Striking a balance between success and failure

As those of you who have met with me know, I’m fond of the Love and Logic approach to parenting. I just read this quote from this week’s newsletter, “Remember that it’s really good for your kids to have an equal balance of success and failure.”

There are lessons for kids to learn from both success (e.g., how to be a gracious winner) and failure (e.g. that you can survive the pain). Too much of one or the other limits the practice and the overall success of your child.

I see in my practice kids who do not have enough practice with failure. Winning can become the goal achieved at all costs as the child (and perhaps parents) invest too much of the child’s identity in being a winner. This can turn into kids cheating on tests, parents doing the child’s homework or parents and kids getting into a nagging/resistance loop. To fail at a specific thing becomes failure as a person–who wouldn’t cheat if this were the premiss.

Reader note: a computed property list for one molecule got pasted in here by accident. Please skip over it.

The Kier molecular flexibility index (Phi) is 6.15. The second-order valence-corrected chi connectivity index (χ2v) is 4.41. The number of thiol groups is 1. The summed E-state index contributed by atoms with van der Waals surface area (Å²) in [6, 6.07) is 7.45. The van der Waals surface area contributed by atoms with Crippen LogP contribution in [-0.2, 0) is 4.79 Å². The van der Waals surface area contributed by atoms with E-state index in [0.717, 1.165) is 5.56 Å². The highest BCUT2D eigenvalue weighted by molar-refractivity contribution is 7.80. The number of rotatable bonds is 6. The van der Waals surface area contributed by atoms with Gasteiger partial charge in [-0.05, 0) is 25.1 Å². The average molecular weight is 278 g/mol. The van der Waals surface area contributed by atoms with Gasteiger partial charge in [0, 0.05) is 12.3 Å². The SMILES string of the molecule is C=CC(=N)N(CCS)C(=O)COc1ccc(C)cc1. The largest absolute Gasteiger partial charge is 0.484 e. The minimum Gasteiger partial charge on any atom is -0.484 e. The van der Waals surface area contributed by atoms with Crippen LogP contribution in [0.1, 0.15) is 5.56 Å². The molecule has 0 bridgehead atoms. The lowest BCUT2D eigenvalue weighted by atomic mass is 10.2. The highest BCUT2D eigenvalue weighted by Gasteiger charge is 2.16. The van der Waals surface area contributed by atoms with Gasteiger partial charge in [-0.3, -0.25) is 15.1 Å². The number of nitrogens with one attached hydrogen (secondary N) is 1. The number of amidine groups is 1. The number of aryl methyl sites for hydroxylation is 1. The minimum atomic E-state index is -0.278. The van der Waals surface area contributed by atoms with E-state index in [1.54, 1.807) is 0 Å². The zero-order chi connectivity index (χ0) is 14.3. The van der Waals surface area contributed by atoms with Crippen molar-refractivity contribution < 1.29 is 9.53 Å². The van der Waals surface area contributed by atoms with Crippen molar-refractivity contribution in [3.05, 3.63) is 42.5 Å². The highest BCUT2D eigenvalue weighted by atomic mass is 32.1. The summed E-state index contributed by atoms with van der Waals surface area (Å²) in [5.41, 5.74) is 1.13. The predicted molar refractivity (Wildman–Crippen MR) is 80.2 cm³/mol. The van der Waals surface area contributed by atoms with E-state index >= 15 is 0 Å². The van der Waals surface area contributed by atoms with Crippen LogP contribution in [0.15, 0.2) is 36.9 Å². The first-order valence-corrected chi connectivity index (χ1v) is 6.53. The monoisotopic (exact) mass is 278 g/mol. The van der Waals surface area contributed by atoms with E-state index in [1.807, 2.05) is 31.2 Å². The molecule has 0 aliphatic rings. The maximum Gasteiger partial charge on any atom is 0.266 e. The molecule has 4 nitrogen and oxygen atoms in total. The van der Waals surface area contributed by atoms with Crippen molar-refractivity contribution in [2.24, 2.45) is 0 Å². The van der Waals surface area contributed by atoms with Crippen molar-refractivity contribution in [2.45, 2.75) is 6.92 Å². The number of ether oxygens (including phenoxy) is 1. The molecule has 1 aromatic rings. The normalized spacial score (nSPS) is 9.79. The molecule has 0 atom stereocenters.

I think it is easier to see what happens to kids who fail too much. This can bring on low self-esteem, depression or a cynical jaundiced view of life. These kids can tell fake praise or overly global praise. To them it can sound like hollow cheer leading.

Is there a way out? Praise trying and persistence, praise trying something new and beginnings. Help children to evaluate their own effort and accomplishments rather than relying on others.

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